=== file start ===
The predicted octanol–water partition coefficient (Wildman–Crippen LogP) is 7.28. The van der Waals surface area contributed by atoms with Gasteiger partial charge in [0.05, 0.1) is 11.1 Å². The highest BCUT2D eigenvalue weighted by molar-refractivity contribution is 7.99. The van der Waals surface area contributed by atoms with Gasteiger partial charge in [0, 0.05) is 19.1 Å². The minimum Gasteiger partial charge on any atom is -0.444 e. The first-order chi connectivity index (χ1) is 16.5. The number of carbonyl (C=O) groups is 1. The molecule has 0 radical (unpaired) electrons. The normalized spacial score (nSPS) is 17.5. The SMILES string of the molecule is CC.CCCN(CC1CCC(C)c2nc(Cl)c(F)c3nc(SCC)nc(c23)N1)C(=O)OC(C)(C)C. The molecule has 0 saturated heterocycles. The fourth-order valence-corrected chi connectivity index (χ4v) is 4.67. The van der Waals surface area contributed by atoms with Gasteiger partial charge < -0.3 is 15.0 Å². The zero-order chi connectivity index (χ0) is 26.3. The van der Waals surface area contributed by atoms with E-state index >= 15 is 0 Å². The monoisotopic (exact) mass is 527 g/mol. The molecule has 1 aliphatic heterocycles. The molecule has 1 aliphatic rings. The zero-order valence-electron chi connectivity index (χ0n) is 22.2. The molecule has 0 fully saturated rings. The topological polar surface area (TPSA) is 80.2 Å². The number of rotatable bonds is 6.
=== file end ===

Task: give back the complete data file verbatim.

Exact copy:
The predicted octanol–water partition coefficient (Wildman–Crippen LogP) is 7.28. The van der Waals surface area contributed by atoms with Gasteiger partial charge in [0.05, 0.1) is 11.1 Å². The highest BCUT2D eigenvalue weighted by molar-refractivity contribution is 7.99. The van der Waals surface area contributed by atoms with Gasteiger partial charge in [0, 0.05) is 19.1 Å². The minimum Gasteiger partial charge on any atom is -0.444 e. The first-order chi connectivity index (χ1) is 16.5. The number of carbonyl (C=O) groups is 1. The molecule has 0 radical (unpaired) electrons. The normalized spacial score (nSPS) is 17.5. The SMILES string of the molecule is CC.CCCN(CC1CCC(C)c2nc(Cl)c(F)c3nc(SCC)nc(c23)N1)C(=O)OC(C)(C)C. The molecule has 0 saturated heterocycles. The fourth-order valence-corrected chi connectivity index (χ4v) is 4.67. The van der Waals surface area contributed by atoms with Gasteiger partial charge < -0.3 is 15.0 Å². The zero-order chi connectivity index (χ0) is 26.3. The van der Waals surface area contributed by atoms with E-state index >= 15 is 0 Å². The monoisotopic (exact) mass is 527 g/mol. The molecule has 1 aliphatic heterocycles. The molecule has 1 aliphatic rings. The zero-order valence-electron chi connectivity index (χ0n) is 22.2. The molecule has 0 fully saturated rings. The topological polar surface area (TPSA) is 80.2 Å². The number of rotatable bonds is 6.